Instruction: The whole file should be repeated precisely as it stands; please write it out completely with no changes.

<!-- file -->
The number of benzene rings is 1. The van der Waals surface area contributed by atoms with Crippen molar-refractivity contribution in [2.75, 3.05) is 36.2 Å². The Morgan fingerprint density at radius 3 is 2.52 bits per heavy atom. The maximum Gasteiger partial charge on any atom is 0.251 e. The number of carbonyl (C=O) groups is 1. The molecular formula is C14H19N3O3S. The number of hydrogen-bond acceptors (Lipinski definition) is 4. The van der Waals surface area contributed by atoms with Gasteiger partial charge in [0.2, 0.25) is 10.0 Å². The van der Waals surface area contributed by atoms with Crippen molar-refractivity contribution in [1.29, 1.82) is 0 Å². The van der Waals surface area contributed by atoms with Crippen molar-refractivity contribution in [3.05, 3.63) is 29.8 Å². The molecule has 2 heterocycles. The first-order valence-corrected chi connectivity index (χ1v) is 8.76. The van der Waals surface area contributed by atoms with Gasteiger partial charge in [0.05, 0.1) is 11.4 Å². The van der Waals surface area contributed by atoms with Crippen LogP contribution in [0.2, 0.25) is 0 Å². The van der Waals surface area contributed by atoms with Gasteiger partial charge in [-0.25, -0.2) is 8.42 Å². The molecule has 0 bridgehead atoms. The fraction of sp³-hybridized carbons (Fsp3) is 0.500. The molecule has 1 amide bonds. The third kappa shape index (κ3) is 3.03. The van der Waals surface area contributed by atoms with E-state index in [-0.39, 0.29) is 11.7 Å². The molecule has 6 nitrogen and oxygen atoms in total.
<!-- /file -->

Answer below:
The number of benzene rings is 1. The van der Waals surface area contributed by atoms with Crippen molar-refractivity contribution in [2.75, 3.05) is 36.2 Å². The Morgan fingerprint density at radius 3 is 2.52 bits per heavy atom. The maximum Gasteiger partial charge on any atom is 0.251 e. The number of carbonyl (C=O) groups is 1. The molecular formula is C14H19N3O3S. The number of hydrogen-bond acceptors (Lipinski definition) is 4. The van der Waals surface area contributed by atoms with Gasteiger partial charge in [0.2, 0.25) is 10.0 Å². The van der Waals surface area contributed by atoms with Crippen molar-refractivity contribution in [1.29, 1.82) is 0 Å². The van der Waals surface area contributed by atoms with Crippen molar-refractivity contribution in [3.05, 3.63) is 29.8 Å². The molecule has 2 heterocycles. The first-order valence-corrected chi connectivity index (χ1v) is 8.76. The van der Waals surface area contributed by atoms with Gasteiger partial charge in [0.05, 0.1) is 11.4 Å². The van der Waals surface area contributed by atoms with Crippen LogP contribution in [0.2, 0.25) is 0 Å². The van der Waals surface area contributed by atoms with Gasteiger partial charge in [-0.25, -0.2) is 8.42 Å². The molecule has 0 bridgehead atoms. The fraction of sp³-hybridized carbons (Fsp3) is 0.500. The molecule has 1 amide bonds. The third kappa shape index (κ3) is 3.03. The van der Waals surface area contributed by atoms with E-state index in [-0.39, 0.29) is 11.7 Å². The molecule has 6 nitrogen and oxygen atoms in total.